Musings from David Nash

On Songwriting: The Oohs, Lalas, and the Blah Blah Blahs 

I was watching the recent Beatles documentary, “Get Back” which gives an in depth look at the two weeks or so the Fab Four spent reuniting, writing, and rehearsing what would be their final live performance not to mention the Let it Be album. 

It’s a LONG documentary. Eight hours or so. There are some magic moments. Some boring. Some insightful. Depending on where you stand as a Beatles fan, I’m sure this documentary could mean many different things to you. Similarly, and what I like most, is viewing this through the lens of a songwriter. 

Per usual, I’ve got a disclosure. I’m coming at this from the standpoint of a solo singer songwriter and not a bandmember, which can complicate things but also, I assume, add depth and multiply creativity. To be clear, I'd love to be in a band some day, even just for a year or so :)

When I watch these four musicians come together, I see a lot of playful musical behavior and pulling threads to see where songs go next. Most notably, I hear a lot of utterly nonsensical lyrics

It felt like half the time John and Paul had one main approach to songwriting. Strum a bit to find a melody you like, then mumble until a word fits, and finally sing it over and over with nonsense sounds. Worry about the words later. That’s it. That’s how a hit is born over and over again.

Watching these musicians who made an immeasurable impact just shout gibberish in songs that millions have come to know and love was oddly freeing for me. It was a great reminder that ,when you are creating a song, its okay to let yourself go a bit. Gibberish doesn’t need to rhyme. You can flex the melody and bend it in ways that might surprise you. Starting a song with gobbledygook is fair game. The words will come when they need to. 

Last month, I spent a lot of time working on a new story idea. My first novel, The Man in the Pines, was published a year and a half ago, and I have another that will be coming out in late 2023 or early 2024 with Unsolicited Press, but I've been ruminating on a new idea. 

I was working on this idea for the Nanowrimo challenge, a goal of writing 50,000 words (technically a novel) in one month. To reach that goal, you need to have a lot of time, or be willing to just get words on the page, 1,667 per day to be precise. Often times, that means being okay with things that just are not perfect. They are place holders for later ideas and development. It is essentially gibberish. The same tactic John and Paul were were using in the documentary. I didn't come close to 50,000 words last month, but I came away feeling great about the start I had in the new project and okay with the fact that I would have to edit later. 

I simply wanted to share that I think this concept can be a freeing tool when everything you are trying to say feels forced. Cut yourself some slack. Focus on the sounds and not the words. Those will come later. Who knows, maybe you’ll tap into you subconscious and a word will unintentionally slip out leading you to the lyrics you really wanted to write. Maybe a hit song will be born. 

So, go forth, write some nonsense, and have fun!

Expanding Ideas from a Song to a Novel 

Several years ago, I wrote a song about a legendary folk figure of the north woods: Paul Bunyan. I wanted to see what kind of story existed besides the silly cartoon I'd grown up with. So I conjured the rhythm of a swinging axe. I strummed the guitar and the words flowed like a river at ice-out. My song "Paul Bunyan's Lament" was born.

I was listening to an interview with Josh Ritter about his book "Bright's Passage." In the interview he mentioned that his novel stemmed from a song he had written. My mind was blown. It had never occurred to me that the story written out in a song could extend after the track ended. And why not? I had just done the exact opposite, hadn't I? I had taken a well known and explored story, re-imagined it, and condensed an entire plotline into a three-and-a-half-minute sound bite.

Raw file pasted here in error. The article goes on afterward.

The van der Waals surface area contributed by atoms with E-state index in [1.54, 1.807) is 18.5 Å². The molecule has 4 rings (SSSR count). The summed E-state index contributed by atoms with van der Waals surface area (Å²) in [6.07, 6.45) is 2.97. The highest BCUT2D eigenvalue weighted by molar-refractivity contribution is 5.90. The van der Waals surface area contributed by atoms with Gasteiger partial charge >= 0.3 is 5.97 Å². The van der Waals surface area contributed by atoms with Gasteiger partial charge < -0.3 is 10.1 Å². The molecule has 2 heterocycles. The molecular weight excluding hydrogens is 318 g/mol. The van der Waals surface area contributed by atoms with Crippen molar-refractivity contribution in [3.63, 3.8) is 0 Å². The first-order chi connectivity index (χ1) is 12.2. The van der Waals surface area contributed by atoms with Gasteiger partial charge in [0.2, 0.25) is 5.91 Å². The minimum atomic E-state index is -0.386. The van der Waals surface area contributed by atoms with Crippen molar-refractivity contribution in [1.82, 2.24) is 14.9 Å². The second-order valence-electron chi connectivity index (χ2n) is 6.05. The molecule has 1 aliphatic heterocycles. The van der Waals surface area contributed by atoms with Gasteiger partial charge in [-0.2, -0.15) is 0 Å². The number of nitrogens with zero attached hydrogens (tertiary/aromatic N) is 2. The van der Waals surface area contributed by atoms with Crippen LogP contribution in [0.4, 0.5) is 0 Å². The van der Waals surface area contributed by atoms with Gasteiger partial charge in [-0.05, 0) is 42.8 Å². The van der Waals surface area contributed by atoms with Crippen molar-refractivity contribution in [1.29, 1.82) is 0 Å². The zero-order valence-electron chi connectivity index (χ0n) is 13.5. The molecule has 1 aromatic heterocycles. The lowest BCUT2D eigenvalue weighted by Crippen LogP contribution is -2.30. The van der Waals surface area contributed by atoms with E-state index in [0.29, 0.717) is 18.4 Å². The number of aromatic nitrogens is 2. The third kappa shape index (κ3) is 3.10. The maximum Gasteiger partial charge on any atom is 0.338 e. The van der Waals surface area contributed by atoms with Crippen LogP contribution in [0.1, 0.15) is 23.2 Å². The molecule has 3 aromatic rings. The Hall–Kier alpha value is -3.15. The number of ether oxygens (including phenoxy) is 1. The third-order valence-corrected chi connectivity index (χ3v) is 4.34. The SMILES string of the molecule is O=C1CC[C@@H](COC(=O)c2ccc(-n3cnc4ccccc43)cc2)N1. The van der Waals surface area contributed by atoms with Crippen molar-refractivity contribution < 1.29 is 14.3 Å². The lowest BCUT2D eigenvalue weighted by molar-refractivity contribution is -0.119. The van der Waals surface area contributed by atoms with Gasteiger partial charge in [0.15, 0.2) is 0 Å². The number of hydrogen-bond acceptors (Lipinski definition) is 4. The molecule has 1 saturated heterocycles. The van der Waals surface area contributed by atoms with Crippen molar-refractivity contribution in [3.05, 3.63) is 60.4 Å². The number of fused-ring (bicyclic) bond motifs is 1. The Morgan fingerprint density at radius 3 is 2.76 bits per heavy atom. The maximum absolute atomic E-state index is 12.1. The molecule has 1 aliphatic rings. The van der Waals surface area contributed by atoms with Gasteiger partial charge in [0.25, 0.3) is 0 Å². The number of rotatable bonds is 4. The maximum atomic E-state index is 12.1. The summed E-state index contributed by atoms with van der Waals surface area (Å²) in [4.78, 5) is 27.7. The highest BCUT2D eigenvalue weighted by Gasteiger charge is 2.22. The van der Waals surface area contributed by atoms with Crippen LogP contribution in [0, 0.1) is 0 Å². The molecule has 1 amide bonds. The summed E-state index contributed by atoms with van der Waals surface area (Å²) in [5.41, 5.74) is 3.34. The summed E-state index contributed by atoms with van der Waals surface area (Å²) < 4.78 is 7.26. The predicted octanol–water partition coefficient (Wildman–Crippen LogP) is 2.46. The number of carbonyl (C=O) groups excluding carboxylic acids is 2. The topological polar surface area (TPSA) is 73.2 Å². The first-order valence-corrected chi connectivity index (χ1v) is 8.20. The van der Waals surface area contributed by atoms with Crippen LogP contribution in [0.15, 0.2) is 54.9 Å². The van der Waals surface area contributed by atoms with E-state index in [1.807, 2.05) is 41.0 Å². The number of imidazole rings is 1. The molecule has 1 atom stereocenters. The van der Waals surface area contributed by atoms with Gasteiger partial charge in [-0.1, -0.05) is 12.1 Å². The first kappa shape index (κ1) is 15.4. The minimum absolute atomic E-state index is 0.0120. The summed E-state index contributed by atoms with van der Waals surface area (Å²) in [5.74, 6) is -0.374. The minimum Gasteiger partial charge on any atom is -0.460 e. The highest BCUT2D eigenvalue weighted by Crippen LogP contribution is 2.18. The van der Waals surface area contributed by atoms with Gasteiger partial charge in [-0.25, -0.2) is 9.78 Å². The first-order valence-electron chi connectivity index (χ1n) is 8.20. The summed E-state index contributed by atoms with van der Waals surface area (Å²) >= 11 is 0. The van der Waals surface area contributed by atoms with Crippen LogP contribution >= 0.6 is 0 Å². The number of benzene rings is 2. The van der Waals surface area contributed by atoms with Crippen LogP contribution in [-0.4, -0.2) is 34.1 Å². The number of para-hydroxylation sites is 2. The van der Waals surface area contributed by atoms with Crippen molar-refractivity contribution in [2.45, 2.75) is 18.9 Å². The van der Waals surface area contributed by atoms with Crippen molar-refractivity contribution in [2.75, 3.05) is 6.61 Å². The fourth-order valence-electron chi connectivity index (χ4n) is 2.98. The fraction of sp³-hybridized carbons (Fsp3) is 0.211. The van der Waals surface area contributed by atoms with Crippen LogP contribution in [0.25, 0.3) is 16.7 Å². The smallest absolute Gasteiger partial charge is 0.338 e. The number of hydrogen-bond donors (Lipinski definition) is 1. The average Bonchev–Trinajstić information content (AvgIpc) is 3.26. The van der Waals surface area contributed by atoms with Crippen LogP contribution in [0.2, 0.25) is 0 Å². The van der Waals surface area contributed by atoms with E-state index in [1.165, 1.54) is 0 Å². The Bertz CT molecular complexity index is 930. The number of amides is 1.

So, the opposite must be true.

That night, I sat down with my laptop, and imagined how I might tell the story in prose instead of lyrics. I wrote a lot that first month. The song expanded like a bellows inhaling the room. It was only when I started sharing my story with my wife when she helped slow me down and provide some good advice. 

To really do the story justice and let this new literary world unfold, I needed to have a few things figured out.

First, I needed to have an outline. This was pretty easy as I had the song to get me from point A to Z. But what about all of the other stops in between? I began creating a more detailed sentence outline that gave me structure as I wrote Paul's journey. This was so helpful in keeping me on course.

Secondly, I needed to be accurate. I began doing my research. I searched the web. I read first accounts of logging history. I took notes, and added the depth and intensity of color to my story that made all the difference. 

Lastly, I simply needed to understand the characters and what I wanted their journey to look like. I had to spend a little time asking what was the purpose of each event in the book. I found I had a tendency, primarily out of my new found joy or writing, to get lost in describing minutiae. Staying focused on the motivations and path each character was walking was helpful for me  

A challenge with prose compared to songwriting is also the appeal. With a song, you have to be concise due to the short window you have with the listener. With prose, the pages can keep turning. There are many doors in a hallway to explore. However, concision is still essential. If I found myself getting board when writing a chapter, I knew my reader would be as well. 

Slowly but surely, by asking myself what happened between each line in the verses and choruses, a story unfolded and a world came to life. Turning a song into prose was as exciting as running through a corn maze. Sometimes you hit a dead end, but then you just back track, and enjoy the twists and turns until you see the ending. Then you sprint out of the field. The end result was a novel called "The Man in the Pines" which was eventually published by Ten16 Press

Not in any of daydreams did I ever imagine myself becoming an author. I've always thought of myself as a songwriter. As it turns out, both seem to feed each other. It's a relationship that I've continued as more ideas enter my orbit, and I remind myself that ideas don't need to be closed circles. They can open and expand if you are willing to do the exploring. 

 

Songwriting and Parenting: 5 tips for stoking the songwriting fire 

What’s that you say? Yes! I did write a blog about Parenting and Songwriting. It was inspired by a late-night conversation with Annie Mack after her closing, Saturday night performance at the Great River Folk Festival in La Crosse, Wisconsin. You can read it here